This may or may not help, but the following worked well for me. Just as any
database-backed application, the business logic (such as what you
described) is best implemented outside of the database. Since ES is a
first-class Java citizen and its Java API is clean and superb
(documentation shortcomings are more than made up for by the excellent
advice from this newsgroup), this is what I did:
Create my business logic, and use the TransportClient to contact
Elasticsearch. It's easy to test it in a stand-alone driver.
Create a server using Netty and the LMAX Disruptor. Netty is awesome,
and I could craft the interface to accept the questions that made sense to
the business, not to Elasticsearch. Then I instantiated an LMAX Disruptor
in multi-producer mode, and each Netty thread simply created an event that
contained 2 objects: The decoded HTTP request parameter, and the reference
to the response output channel.
The Disruptor contained a fixed number of Worker handler threads (to
match those in Elasticsearch) that actually converted the request into one
or more Elasticsearch requests, performing whatever functions the business
logic required, and then writing the responses back to the response channel.
Even if my server got a huge burst of requests, they were quickly queued
which means that the Netty handler thread count stays low. And then the
back-end Disruptor thread max will ensure that Elasticsearch is never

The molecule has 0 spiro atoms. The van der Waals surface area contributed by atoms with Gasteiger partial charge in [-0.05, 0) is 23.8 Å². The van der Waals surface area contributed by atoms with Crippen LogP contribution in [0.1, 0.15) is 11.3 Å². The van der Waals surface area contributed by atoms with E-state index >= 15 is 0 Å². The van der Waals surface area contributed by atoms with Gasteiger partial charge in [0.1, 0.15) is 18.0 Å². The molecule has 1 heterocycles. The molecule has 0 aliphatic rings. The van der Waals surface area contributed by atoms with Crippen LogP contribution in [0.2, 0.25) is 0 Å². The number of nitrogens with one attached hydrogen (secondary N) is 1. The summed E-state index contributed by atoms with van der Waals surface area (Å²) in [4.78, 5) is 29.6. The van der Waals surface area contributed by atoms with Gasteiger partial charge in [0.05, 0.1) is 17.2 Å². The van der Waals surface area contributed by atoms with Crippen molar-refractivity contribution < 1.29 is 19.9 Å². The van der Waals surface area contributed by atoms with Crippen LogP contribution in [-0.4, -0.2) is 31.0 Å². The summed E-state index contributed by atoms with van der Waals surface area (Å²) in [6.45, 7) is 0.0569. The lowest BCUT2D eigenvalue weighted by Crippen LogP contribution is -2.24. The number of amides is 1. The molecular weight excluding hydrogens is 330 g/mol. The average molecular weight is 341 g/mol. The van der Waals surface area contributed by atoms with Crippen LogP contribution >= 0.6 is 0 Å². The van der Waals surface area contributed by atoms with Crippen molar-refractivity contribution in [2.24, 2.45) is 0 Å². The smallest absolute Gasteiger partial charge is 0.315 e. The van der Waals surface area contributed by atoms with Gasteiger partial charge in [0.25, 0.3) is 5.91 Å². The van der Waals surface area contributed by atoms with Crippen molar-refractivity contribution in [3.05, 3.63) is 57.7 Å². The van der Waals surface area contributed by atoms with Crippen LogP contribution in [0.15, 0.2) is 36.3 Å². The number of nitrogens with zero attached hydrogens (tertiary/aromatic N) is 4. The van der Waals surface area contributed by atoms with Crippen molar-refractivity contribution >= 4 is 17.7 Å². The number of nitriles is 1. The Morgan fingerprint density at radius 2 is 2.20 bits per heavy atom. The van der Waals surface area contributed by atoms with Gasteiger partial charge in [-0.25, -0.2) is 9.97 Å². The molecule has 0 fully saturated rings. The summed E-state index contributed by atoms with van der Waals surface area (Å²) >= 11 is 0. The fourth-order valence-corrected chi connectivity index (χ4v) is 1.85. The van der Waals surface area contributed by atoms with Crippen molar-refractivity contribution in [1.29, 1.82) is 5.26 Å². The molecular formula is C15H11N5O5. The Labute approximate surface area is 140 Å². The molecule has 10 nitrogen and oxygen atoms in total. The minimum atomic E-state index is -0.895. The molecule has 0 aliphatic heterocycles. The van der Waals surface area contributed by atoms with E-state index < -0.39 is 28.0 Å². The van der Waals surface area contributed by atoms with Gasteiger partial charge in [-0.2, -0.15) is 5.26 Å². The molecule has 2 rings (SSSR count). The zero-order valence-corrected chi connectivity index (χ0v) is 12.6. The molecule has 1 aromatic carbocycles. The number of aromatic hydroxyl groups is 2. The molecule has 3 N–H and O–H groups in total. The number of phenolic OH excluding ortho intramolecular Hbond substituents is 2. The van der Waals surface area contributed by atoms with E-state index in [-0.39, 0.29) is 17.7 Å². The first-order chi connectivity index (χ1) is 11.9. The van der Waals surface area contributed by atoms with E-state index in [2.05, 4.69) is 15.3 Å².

This is kind of the hard way using Java, but it suited me fine. Other
solutions could be similarly implemented with comperable performance but
perhaps a lot less development time in Python with Django, or Node.js, or
Ruby on Rails. But Java worked well for me; Netty is fast and easy to work
with, and the LMAX Disruptor offers a near-zero latency nearly lockless
queuing, and together they keep the thread count low while still handling
many many more requests at one time.
This sounds like a lot of work, but the hard work is a one-off kind of
thing, and then the business logic can be easily tuned, fixed, and extended
without much effort. Even things that Elasticsearch does not do and will
never do (such as foreign keys and enforced consistency across types or
even indices) are relatively easily done within the custom business logic
of a front-end server.
Again, I don't offer this as a strong suggestion but rather as a case study
of what worked well for me.
You received this message because you are subscribed to the Google Groups "elasticsearch" group.
To unsubscribe from this group and stop receiving emails from it, send an email to email@example.com.
To view this discussion on the web visit https://groups.google.com/d/msgid/elasticsearch/a5011573-970d-4d4c-839d-a274e4d4cc34%40googlegroups.com.
For more options, visit https://groups.google.com/d/optout.